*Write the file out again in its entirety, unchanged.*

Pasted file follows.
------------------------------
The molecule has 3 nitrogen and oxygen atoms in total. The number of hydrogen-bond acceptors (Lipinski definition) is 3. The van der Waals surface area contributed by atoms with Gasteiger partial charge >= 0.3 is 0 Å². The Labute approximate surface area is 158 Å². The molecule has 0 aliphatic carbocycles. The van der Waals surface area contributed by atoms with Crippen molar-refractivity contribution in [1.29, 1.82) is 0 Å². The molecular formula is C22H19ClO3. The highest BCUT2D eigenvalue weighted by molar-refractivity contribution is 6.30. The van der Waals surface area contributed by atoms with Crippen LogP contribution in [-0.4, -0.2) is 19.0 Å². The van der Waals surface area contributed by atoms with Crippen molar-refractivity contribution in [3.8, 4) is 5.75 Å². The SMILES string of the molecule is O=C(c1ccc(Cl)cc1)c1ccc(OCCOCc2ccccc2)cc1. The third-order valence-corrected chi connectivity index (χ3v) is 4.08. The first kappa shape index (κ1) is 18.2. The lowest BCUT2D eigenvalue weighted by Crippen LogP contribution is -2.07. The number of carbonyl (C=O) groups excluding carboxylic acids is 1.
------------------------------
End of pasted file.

The molecule has 3 nitrogen and oxygen atoms in total. The number of hydrogen-bond acceptors (Lipinski definition) is 3. The van der Waals surface area contributed by atoms with Gasteiger partial charge >= 0.3 is 0 Å². The Labute approximate surface area is 158 Å². The molecule has 0 aliphatic carbocycles. The van der Waals surface area contributed by atoms with Crippen molar-refractivity contribution in [1.29, 1.82) is 0 Å². The molecular formula is C22H19ClO3. The highest BCUT2D eigenvalue weighted by molar-refractivity contribution is 6.30. The van der Waals surface area contributed by atoms with Crippen LogP contribution in [-0.4, -0.2) is 19.0 Å². The van der Waals surface area contributed by atoms with Crippen molar-refractivity contribution in [3.8, 4) is 5.75 Å². The SMILES string of the molecule is O=C(c1ccc(Cl)cc1)c1ccc(OCCOCc2ccccc2)cc1. The third-order valence-corrected chi connectivity index (χ3v) is 4.08. The first kappa shape index (κ1) is 18.2. The lowest BCUT2D eigenvalue weighted by Crippen LogP contribution is -2.07. The number of carbonyl (C=O) groups excluding carboxylic acids is 1.